Shop for their maple syrup on their website here, and have a little bit of Maine delivered right to your door!

Sweet Freedom Maple Syrup

I love the cheery red roof on this place!

Sparky’s Honey and Maple

Sparky’s produces both maple syrup and honey products. You can see that they also have a wood-burning evaporator.

Seaside Sugar Shack

As it’s name suggests, this place is located right on the water! It was the only place with a view of the ocean from the evaporator room! It was also the only place we visited that still harvests the sap in individual buckets the old fashioned way.

The Lost Kitchen

Not a sugar shack, but of course when we were in Freedom, we had to swing by the world famous Lost Kitchen restaurant for a look. They are not open for the season yet, and unfortunately their store was not open either. Read about the Lost Kitchen in my blog post One Winter Week in Maine.

Sweet Bounty

Of course I didn’t come home empty-handed!

In addition to a couple bottles of my favorite syrup, I also picked up a loaf of maple-cinnamon-raisin bread, a maple whoopie pie (the whoopie pie is Maine’s “official state treat”), maple covered cashews, and a jar of maple sugar. I couldn’t pass up a small bottle of bourbon maple syrup — maple syrup flavored in an old bourbon barrel!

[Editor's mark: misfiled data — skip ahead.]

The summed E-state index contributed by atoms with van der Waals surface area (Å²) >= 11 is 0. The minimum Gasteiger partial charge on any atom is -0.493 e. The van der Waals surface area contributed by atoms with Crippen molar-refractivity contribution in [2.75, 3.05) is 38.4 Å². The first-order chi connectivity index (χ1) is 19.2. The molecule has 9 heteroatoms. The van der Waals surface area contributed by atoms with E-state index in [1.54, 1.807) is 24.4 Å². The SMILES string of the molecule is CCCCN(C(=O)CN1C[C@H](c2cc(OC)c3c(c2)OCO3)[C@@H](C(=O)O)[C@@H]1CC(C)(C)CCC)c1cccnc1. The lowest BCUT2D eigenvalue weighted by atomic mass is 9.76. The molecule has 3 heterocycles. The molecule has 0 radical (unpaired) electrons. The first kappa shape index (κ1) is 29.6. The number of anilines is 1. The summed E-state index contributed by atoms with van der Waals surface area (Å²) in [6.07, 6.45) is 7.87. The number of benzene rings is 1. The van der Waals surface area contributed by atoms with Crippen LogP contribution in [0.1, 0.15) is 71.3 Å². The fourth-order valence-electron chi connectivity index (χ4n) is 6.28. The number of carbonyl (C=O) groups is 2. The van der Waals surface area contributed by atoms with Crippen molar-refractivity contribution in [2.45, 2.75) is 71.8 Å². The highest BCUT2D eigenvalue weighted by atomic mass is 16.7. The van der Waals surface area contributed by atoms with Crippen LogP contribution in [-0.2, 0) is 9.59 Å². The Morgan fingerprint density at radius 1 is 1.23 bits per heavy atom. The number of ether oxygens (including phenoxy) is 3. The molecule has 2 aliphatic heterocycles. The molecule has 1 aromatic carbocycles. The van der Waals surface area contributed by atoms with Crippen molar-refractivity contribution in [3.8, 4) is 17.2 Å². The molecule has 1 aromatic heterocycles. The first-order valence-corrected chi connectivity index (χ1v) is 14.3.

Maple Syrup Recipes

When my son Jack was in high school, he was eating a breakfast of french toast slathered in maple syrup. Something he said, led me to reply “Maybe you don’t like maple syrup.” He had just assumed that everyone likes maple syrup! He hasn’t really eaten it since. t

Unlike Jack, I love maple syrup! I use it to sweeten and flavor my breakfast oatmeal every morning in winter.

I add it to my homemade granola. You can find my granola recipe in my blog post Easy Homemade Granola Breakfast Apple Crisp

My grandfather was famous for his “Oh Boy Waffles” — topped with maple syrup, of course! My sister still has the recipe card for these waffles in Gramps’ handwriting!

Oh Boy Waffles are great topped with maple syrup!

This Maple Walnut Bread Pudding from King Arthur sounds pretty heavenly!

Maple syrup isn’t just tasty in sweet recipes, it also adds depth of flavor and a hint of sweetness to savory foods — salad dressings, meat rubs, and vegetable dishes!

Here are some links to sites with a variety of recipes which feature maple syrup:

Maine Maple Producers

NYS Maple

Maple Syrup Farms

How do you like to eat your maple syrup? I have to admit it was pretty darn tasty straight up from a little shot glass!

If you want to read more about classic Maine delicacies, check out my blog posts Wild About Maine (Wild) Blueberries and The Best Little Lobster Shack in Maine!

Another Sweet Thing

While we are on the subject of sweet things, it is with great joy and enormous love that I share the arrival of our second grandchild! Poppy Mayberry was born two weeks early on Monday night, weighing just 5 lbs 8 oz. She is perfect in every way, though, and I am already in love!

I am off to DC next week to meet her in person and help out the new parents.

I will try to pull a blog post together for next Saturday, but I might not be able to get it done before I leave.

So maybe I will see you here next week, but maybe I won’t!

Regardless, I hope you have a sweet week!

Thank you for joining me for Maine Maple Sunday!